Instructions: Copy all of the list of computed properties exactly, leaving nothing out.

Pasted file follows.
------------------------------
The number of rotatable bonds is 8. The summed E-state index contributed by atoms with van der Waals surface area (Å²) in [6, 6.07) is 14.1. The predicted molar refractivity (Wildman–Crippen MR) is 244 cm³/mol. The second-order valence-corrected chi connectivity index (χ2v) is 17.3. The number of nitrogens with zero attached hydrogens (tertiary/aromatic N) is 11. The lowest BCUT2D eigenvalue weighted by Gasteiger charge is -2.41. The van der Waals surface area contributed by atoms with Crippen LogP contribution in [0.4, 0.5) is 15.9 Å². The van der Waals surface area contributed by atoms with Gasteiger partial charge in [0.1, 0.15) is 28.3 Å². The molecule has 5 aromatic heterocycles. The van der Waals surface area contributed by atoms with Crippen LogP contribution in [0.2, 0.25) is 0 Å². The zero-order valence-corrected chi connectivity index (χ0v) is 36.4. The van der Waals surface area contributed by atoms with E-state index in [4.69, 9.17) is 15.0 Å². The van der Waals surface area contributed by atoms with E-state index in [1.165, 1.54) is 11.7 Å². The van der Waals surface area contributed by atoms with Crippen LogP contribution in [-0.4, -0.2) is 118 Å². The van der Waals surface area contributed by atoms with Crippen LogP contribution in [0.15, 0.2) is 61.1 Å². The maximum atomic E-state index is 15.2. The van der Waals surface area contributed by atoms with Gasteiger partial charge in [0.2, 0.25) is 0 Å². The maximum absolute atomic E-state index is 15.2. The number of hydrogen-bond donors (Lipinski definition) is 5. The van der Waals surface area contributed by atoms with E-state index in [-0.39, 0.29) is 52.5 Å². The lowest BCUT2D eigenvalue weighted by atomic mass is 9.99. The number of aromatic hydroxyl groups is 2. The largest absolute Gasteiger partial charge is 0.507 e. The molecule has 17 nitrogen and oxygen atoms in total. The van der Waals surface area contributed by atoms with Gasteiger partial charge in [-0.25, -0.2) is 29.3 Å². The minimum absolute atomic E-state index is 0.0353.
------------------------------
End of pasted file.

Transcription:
The number of rotatable bonds is 8. The summed E-state index contributed by atoms with van der Waals surface area (Å²) in [6, 6.07) is 14.1. The predicted molar refractivity (Wildman–Crippen MR) is 244 cm³/mol. The second-order valence-corrected chi connectivity index (χ2v) is 17.3. The number of nitrogens with zero attached hydrogens (tertiary/aromatic N) is 11. The lowest BCUT2D eigenvalue weighted by Gasteiger charge is -2.41. The van der Waals surface area contributed by atoms with Crippen LogP contribution in [0.4, 0.5) is 15.9 Å². The van der Waals surface area contributed by atoms with Gasteiger partial charge in [0.1, 0.15) is 28.3 Å². The molecule has 5 aromatic heterocycles. The van der Waals surface area contributed by atoms with Crippen LogP contribution in [0.2, 0.25) is 0 Å². The zero-order valence-corrected chi connectivity index (χ0v) is 36.4. The van der Waals surface area contributed by atoms with E-state index in [4.69, 9.17) is 15.0 Å². The van der Waals surface area contributed by atoms with E-state index in [1.165, 1.54) is 11.7 Å². The van der Waals surface area contributed by atoms with Crippen LogP contribution in [-0.4, -0.2) is 118 Å². The van der Waals surface area contributed by atoms with Crippen LogP contribution in [0.15, 0.2) is 61.1 Å². The maximum atomic E-state index is 15.2. The van der Waals surface area contributed by atoms with Gasteiger partial charge in [0.2, 0.25) is 0 Å². The maximum absolute atomic E-state index is 15.2. The number of hydrogen-bond donors (Lipinski definition) is 5. The van der Waals surface area contributed by atoms with E-state index in [-0.39, 0.29) is 52.5 Å². The lowest BCUT2D eigenvalue weighted by atomic mass is 9.99. The number of aromatic hydroxyl groups is 2. The largest absolute Gasteiger partial charge is 0.507 e. The molecule has 17 nitrogen and oxygen atoms in total. The van der Waals surface area contributed by atoms with Gasteiger partial charge in [-0.25, -0.2) is 29.3 Å². The minimum absolute atomic E-state index is 0.0353.